Excursus: What is “good” according to the Roman Catholic Tradition? (Ref. Gula, Richard. 1989. Faith Informed By Reason)
The nature of the concept good is the full realization of any beings’ potential, or to achieve perfection.
The innate tendency within the human person to seek perfection is the ontological basis for the fundamental moral obligation – to realize one’s potential, or to be all I can be.
Actions are moral when it arise from this innate tendency and contribute to the full actualization of human potential.
The Christian sees God as the fullness of being and sees God’s actions as good because they flow from the divine nature – which is love.
The Christian convictions about the good are governed by the religious beliefs expressed in the stories of the Bible especially in Jesus, and further expounded in the theological tradition of the church.
TYPES OF ETHICAL THEORY
Consequentialist Theory / Consequentialism
An act-based theory
Judges actions as right / morally good or wrong depending on the over-all consequences of the action. •
Supporting this maxim is the famous: “the end justifies the means” •
A prominent form of Consequentialism is “utilitarianism”. •
Defining characteristic – principle of utility = the moral end to be sought is attained with the greatest possible balance of good over evil ( or the least possible balance of evil over the good) in the world as a whole. •
The classic figures of Utilitarianism
Jeremy Bentham (1748-1832)
John Stuart Mill (1806-1873)
Any argument whether moral, political, economic or social that rest on the position that a certain act is appropriate because it produces the “greatest good for the greatest number of people” is utilitarian, thus consequentialist.
Utilitarianism can either be egoistic or altruistic.
Deontological / Duty-based Ethics
The rightness or wrongness of the act is based either on a) the nature of the act itself (some acts can never be justified) or b) the act in relation to a universal principle (e.g. killing is always wrong)
Immanuel Kant (1742-1804) – a prominent figure of duty-based ethics; so mush so that it is identified with him. It is also known as Kantian Ethics.
Kant’s supreme principle of morality: “Act as though the maxim of your action were by your will to become a universal law.”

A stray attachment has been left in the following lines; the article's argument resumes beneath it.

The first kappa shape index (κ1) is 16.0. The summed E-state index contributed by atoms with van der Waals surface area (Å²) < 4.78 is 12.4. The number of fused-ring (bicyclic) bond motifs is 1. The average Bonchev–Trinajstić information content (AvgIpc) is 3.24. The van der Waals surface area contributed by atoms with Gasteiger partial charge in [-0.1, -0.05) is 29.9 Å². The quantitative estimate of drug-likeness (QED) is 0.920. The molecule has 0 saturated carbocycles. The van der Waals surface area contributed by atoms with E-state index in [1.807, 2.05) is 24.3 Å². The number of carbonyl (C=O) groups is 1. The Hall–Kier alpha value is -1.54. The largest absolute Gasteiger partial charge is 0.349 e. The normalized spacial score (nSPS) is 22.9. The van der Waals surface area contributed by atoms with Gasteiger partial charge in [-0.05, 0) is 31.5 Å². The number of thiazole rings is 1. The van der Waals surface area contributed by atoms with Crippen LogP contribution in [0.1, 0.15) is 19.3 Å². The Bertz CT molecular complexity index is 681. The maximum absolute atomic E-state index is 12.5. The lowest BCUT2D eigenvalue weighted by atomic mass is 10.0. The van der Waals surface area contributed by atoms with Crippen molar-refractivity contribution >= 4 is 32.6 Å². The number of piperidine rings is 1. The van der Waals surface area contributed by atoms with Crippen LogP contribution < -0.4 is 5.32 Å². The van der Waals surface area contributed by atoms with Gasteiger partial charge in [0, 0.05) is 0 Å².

In other words, in order for your act to be moral, you must be able to universalize the principle you acted upon. So, if it is right for you, it would be right for everyone to act the same.
The practical imperative according to Kant: “Act so that you treat humanity, whether in your own person or that of another, always as an end and never as a means.” Any act in which a person uses another simply for his own pleasure or gain is immoral.
Liberalism rests on the notion that persons have rights, and these rights, the legitimate moral claims of persons are the primary categories for moral reflection / actions.
It is a moral position expressed in political, economic, social ideals, defending individual freedom and autonomy. Such theories, according too Ronald Dworkin “presuppose and protect the value of individual thoughts and choices”. Rights are the moral protection individuals have against the government and other member of society.
Liberalism defends the individual, and in its best forms, defends all individuals. A consistent liberalism seeks to defend and promote not only the rights recognized by law in particular societies, but human rights as well. Human rights are moral claims all persons have simply because they are humans. The United Nations after WW II drew up a comprehensive list of human rights which the Catholic Church also recognizes.
Classic proponent of liberalism – John Locke (1632-1704)
Contemporary Right Theorists – Ronald Dworkin, Allan Gewirth.
Virtue Ethics is an agent-centered rather than...
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